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December 12, 2015 – January 3, 2016

The late film scholar Gilberto Perez referred to Orson Welles as “a director with an immediately recognizable style if there ever was one.” Perhaps no other filmmaker, with the exception of Alfred Hitchcock or Stanley Kubrick, has been as globally discussed by film critics and connoisseurs. Welles’ films—many of which were made under considerable scrutiny and now precariously exist in contested multiple versions—remain enduring cinematic pleasures of the highest order.

On the occasion of his centennial year, the Northwest Film Center offers a primer of Welles’ work. While it proudly features some of his most lauded masterpieces, the series also dives deeper into some of Welles’ lesser-known work, as well as a handful of films he acted in and sometimes surreptitiously produced and directed. In grasping to capture Welles’ allure, film critic Jonathan Rosenbaum’s reflection speaks for many cinema lovers: “Though I wouldn’t necessarily call him my favorite, he remains the most fascinating for me, both due to the sheer size of his talent, and the ideological force of his work and his working methods…a major part of Welles’ talent as a filmmaker consisted of his refusal to repeat himself—a compulsion to keep moving creatively that consistently worked against his credentials as a ‘bankable’ director, if only because banks rely on known quantities rather than on experiments.”

Black Magic

Directed by George Ratoff

Meteoric rise and precipitous fall—hallmarks of Welles’ work, especially in the 1940s—are given the magical treatment in Black Magic, an

Chimes at Midnight AKA Fallstaff

Directed by Orson Welles

His third “finished” Shakespeare adaptation, Chimes at Midnight, sees Welles dulling his edges a bit in offering up a highly

Citizen Kane

Directed by Orson Welles

Routinely voted—by critics, scholars, and filmmakers—as one of the best films ever made, Citizen Kane is many things at once:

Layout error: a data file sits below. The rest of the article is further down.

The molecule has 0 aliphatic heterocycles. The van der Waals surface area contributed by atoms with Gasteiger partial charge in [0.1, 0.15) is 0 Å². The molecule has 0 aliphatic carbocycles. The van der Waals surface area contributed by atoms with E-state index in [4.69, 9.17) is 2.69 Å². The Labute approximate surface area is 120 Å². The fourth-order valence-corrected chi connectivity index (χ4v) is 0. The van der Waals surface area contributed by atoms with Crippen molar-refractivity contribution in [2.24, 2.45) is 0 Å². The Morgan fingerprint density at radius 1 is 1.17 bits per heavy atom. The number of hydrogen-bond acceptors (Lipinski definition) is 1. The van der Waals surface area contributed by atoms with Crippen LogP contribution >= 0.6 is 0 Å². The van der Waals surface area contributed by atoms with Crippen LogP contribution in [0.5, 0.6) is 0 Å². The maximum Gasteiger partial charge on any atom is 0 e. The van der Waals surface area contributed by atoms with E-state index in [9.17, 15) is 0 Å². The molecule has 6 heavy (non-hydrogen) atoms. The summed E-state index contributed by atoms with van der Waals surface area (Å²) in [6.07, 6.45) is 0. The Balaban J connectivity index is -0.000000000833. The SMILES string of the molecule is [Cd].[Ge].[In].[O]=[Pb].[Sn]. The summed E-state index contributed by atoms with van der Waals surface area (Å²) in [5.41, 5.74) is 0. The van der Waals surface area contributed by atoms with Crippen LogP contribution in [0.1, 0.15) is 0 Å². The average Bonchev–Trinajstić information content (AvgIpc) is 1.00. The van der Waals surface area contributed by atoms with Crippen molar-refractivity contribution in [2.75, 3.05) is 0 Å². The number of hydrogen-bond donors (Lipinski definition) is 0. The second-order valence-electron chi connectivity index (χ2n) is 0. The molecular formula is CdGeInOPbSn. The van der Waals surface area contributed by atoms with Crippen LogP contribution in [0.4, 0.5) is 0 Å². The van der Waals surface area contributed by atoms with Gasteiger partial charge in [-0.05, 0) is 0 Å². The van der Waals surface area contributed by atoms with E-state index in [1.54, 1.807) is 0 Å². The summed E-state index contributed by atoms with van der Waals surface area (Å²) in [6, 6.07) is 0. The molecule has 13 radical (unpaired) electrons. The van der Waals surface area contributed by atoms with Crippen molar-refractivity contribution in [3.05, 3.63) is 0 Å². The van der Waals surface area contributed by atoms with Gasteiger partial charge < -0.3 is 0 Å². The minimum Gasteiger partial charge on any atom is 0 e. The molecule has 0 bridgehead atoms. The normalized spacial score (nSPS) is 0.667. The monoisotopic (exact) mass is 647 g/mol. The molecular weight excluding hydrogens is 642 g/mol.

Directed by Richard Fleischer

If anyone was born to play a high-powered, world-weary lawyer defending two murderers against the death penalty, it was Orson

Confidential Report AKA Mr. Aradkin

Directed by Orson Welles

Bearing key similarities to The Third Man, Welles’ noir concerns small-time smuggler Guy Van Stratten (Robert Arden), who overhears a

F for Fake

Directed by Orson Welles

F for Fake, a pseudo-documentary revolving around the shadowy world of art forgery, sees Welles at his most globe-trotting and

Jayne Eyre

Directed by Robert Stevenson

Charlotte Brönte’s gothic 1847 novel about a penniless girl’s resolute journey through life stars Welles as the mysterious, brooding Edward

Journey Into Fear

Directed by Orson Welles

Packed to the gills with his Mercury Theatre players, Journey into Fear is a Welles product through-and-through (though it was


Directed by Orson Welles

Welles’ passion project was made at the scrappy Republic Pictures on discarded lots previously used for Roy Rogers Westerns. At


Directed by Orson Welles

Among Welles’ finished films, Othello has one of the most troubled production histories. Financed largely out-of-pocket and shot intermittently over

The Immortal Story

Directed by Orson Welles

Welles’ first color film—significant considering the development of scores of color processes since the 1920s—tells the story of Clay (Welles),

The Lady From Shanghai

Directed by Orson Welles

Here writer/director Welles smolders alongside bombshell Rita Hayworth (Welles’ second wife) in a wildly stylish film noir that was years

The Magnificent Ambersons

Directed by Orson Welles

Following the success of Citizen Kane, Welles embarked upon one of the most famously disastrous productions of the 1940s. The

The Stranger

Directed by Orson Welles

Welles’ post-war thriller tackles Nazism head-on as UN War Crimes Inspector Wilson (Edward G. Robinson) searches for Welles’ fugitive Franz

The Third Man

Directed by Carol Reed

Pulp novelist Holly Martins (Joseph Cotten) travels to shadowy postwar Vienna at the invitation of an old friend, black-market opportunist

The Trial

Directed by Orson Welles

Welles translates one of Franz Kafka’s best-known literary works into a disorienting black-and-white cinematic world of crime and punishment. After

Touch of Evil

Directed by Orson Welles

Celebrated as one of the greatest film noirs ever made, Welles’ mid-career morality tale sees him writing, directing, and starring

The Northwest Film Center recognizes and honors the Indigenous peoples of this region on whose ancestral lands the museum now stands. These include the Willamette Tumwater, Clackamas, Kathlemet, Molalla, Multnomah and Watlala Chinook Peoples and the Tualatin Kalapuya who today are part of the Confederated Tribes of Grand Ronde, and many other Native communities who made their homes along the Columbia River. We also want to recognize that Portland today is a community of many diverse Native peoples who continue to live and work here. We respectfully acknowledge and honor all Indigenous communities—past, present, future—and are grateful for their ongoing and vibrant presence.